Sermons to Young Women is a collection of sermons by the Reverend James Fordyce (1720–1796). The work was first published in 1766, in two volumes. This is the sixth edition, also published in 1766. As the title page makes clear, it contains a number of alterations and additions.
How do the sermons suggest young women should behave?
Fordyce instructs women to be dutiful, submissive and modest in dress and behaviour: ‘Meekness, cultivated on Christian principles, is the proper consummation, and highest finishing, of female excellence’. Women should also be sensitive: the 'better kind of woman' will ‘melt into tears at the sight or hearing of distress’. At the same time, they should appear as elegant and attractive as possible, since beauty is a gift from God (p. 12). This emphasis on being attractive is at odds with Fordyce’s belief in the importance of modesty: there is a contradiction in his depiction of the ideal woman.
James Fordyce and the reception of Sermons to Young Women
The Reverend James Fordyce (1720–1796) was a minister in the Church of Scotland. In 1760, he moved to London and became one of the most famous preachers in the city.
Sermons to Young Women was a huge success, as demonstrated by the fact that it reached its sixth edition in the year it was originally published. In 1777, Fordyce published an equivalent collection of sermons for men, Addresses to Young Men, which was also very popular. However, in the early 1770s the popularity of Fordyce and his sermons declined, and by the end of the 18th century Fordyce’s approach to women seemed very old-fashioned. Even so, Sermons to Young Women was frequently reprinted until the early 1900s.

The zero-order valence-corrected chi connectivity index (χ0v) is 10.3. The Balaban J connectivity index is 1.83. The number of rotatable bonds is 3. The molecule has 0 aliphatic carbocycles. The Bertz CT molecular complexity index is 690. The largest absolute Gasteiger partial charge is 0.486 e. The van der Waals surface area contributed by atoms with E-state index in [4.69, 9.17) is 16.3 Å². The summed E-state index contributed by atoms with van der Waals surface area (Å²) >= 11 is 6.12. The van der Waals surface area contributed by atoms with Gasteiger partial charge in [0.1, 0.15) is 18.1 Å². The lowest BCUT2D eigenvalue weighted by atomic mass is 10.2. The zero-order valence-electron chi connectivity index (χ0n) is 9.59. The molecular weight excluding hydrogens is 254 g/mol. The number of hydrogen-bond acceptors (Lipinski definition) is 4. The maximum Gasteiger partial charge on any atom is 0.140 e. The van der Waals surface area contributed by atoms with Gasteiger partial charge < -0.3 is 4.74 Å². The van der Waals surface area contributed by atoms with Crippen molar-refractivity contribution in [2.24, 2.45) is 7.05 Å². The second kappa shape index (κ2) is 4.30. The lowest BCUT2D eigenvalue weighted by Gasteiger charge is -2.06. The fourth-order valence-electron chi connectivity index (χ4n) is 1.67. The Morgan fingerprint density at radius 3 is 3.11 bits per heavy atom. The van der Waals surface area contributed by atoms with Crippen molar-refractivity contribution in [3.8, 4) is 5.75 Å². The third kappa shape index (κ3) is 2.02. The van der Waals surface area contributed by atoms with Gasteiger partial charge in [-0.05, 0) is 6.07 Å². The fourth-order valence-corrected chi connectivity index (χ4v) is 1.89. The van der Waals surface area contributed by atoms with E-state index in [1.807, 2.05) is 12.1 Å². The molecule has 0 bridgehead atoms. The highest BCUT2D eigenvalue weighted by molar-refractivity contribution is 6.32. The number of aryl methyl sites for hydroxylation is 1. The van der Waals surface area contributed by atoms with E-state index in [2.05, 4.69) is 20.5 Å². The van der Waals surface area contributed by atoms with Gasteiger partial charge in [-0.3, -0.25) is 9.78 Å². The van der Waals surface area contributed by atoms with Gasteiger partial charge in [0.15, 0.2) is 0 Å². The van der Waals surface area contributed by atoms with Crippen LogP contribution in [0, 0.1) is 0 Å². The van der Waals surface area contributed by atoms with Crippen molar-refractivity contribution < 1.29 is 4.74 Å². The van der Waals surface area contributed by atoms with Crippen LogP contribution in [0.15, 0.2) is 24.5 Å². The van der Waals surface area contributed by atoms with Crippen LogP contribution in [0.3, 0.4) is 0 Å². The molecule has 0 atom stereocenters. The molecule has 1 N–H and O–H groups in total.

In A Vindication of the Rights of Women (1792), Mary Wollstonecraft strongly criticises Sermons for Young Women. She objects to Fordyce’s suggestion that the highest reward for female virtue is male attention; she also objects to his belief that if a husband becomes indifferent, it is because his wife is insufficiently submissive and forgiving.
Sermons to Young Women in Jane Austen's Pride and Prejudice
Mr Collins chooses Sermons to Young Women to read aloud to the Bennet sisters on the first evening that he spends with the family (I. 14). This is an important clue to Mr Collins’s character, since by the time Jane Austen wrote Pride and Prejudice, Fordyce’s views were outdated and restrictive. Lydia Bennet is particularly unimpressed by Mr Collins’s choice of reading material: ‘Lydia gaped as he opened the volume, and before he had, with very monotonous solemnity, read three pages, she interrupted him …’.